If we reject the former but ignore the latter, we undercut Ehrenreich’s essential argument.  There’s a danger in taking a strictly materialist view of the experience of having no money.  The cumulative psychological, emotional, and social effects of long-term unemployment/underemployment are very, very real.  For those of us who know firsthand what it takes to get through Day Without a Job #451, the “Culture of Poverty” meme, even coming from someone clearly out to hurt us, can have the persuasiveness of a grey lie.

I’m certain it wasn’t Ehrenreich’s intention to imply that poverty has no emotional fallout.  But let’s take a moment to acknowledge the landscape of the financially constricted psyche as it rolled out for yours truly.

Changes I observed in myself during a long spell of underemployment: depression, alienation, lack of motivation, anger.

It was the early part of this century, in what we San Franciscans groaningly call the Dot-Bomb. The combination of a failed mono-economy, the psychic aftershocks of 9/11, and the mega-scandals of Enron et al. sent us hurling downward into an abyss from the heights of a skyscraper made of cards. The future seemed worse than uncertain; it seemed over.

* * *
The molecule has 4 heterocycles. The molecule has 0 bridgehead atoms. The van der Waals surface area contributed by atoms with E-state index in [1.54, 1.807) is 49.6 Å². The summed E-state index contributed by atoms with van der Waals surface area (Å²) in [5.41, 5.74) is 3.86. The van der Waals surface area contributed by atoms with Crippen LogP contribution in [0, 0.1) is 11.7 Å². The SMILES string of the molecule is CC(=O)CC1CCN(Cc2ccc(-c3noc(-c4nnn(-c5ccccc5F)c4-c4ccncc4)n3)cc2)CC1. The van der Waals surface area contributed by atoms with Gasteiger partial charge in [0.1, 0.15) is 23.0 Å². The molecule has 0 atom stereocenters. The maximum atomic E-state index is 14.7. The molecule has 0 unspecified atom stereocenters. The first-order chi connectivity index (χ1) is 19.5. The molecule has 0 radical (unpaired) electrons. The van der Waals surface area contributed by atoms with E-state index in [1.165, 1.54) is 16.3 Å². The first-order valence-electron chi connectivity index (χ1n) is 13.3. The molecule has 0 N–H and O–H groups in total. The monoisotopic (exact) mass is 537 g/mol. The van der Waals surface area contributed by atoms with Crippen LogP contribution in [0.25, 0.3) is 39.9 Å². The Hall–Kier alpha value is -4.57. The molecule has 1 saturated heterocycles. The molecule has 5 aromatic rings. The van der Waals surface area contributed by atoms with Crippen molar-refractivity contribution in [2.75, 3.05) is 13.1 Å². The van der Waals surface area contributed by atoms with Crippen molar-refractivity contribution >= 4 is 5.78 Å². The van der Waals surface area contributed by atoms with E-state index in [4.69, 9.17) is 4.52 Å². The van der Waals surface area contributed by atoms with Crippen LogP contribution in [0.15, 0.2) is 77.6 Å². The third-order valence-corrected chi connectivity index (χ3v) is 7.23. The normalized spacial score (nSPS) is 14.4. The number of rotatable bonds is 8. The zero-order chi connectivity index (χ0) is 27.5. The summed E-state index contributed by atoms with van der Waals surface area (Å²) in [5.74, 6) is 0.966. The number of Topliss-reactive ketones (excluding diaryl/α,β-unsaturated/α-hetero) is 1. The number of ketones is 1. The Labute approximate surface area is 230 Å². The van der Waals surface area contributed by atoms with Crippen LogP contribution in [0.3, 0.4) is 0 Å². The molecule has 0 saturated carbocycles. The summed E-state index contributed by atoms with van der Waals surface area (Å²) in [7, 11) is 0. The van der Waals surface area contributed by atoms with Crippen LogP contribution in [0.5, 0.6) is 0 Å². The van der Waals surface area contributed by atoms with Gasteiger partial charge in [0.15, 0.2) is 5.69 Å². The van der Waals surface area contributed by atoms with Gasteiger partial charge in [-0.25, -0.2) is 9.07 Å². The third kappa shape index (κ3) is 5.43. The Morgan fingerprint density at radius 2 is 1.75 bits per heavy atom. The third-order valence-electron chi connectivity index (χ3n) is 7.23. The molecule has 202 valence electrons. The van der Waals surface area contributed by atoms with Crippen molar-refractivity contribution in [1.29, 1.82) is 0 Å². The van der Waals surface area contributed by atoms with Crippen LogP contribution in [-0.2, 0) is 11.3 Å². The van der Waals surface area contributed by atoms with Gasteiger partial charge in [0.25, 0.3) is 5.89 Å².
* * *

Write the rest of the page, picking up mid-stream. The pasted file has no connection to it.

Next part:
Just yesterday we’d all been Tomorrow’s Wonder Kids—web designers, online copywriters, nouveau journalists, glamour-industry denizens on the edge of a new cyberfrontier. Suddenly we were on the scrap heap of the Great Unwashed.

If only we’d known what we were in for, and how long!  The economy would never truly recover; it would stagger somewhat upright in the mid-2000s only to fall eight feet under in 2008.

And the media jobs were gone for good.

For the first half of 2002, there was simply no work.  The office-temp jobs I finally found involved security-related data entry, then packing boxes for a dying company.

This after a corporate media gig that had thought nothing of flying me to New York and giving me my own room in a chic Madison Avenue hotel for a schmooze-fest on the Hudson River.  This isn’t the way the story is supposed to go! I whined inwardly, brushing the cardboard dust off my sweatshirt and jeans.

Probably most of us college-educated New Economy refugees were thinking the same thing. We’d all heard that, statistically, we were supposed to end up financially worse off than our parents’ generation, but obviously we were the exceptions, right? (. . . right?)

Imagine the armor of our arrogance slowly rusting and dropping away. Years dragged on.  How else can I put this?  Nothing happened.  You’d get a temp gig here, a little freelance assignment there.  You’d check Craig’s List and there were a couple of things—temp and freelance things.  Sometimes it was even someone expecting you to work for free.  You applied.   You never heard back.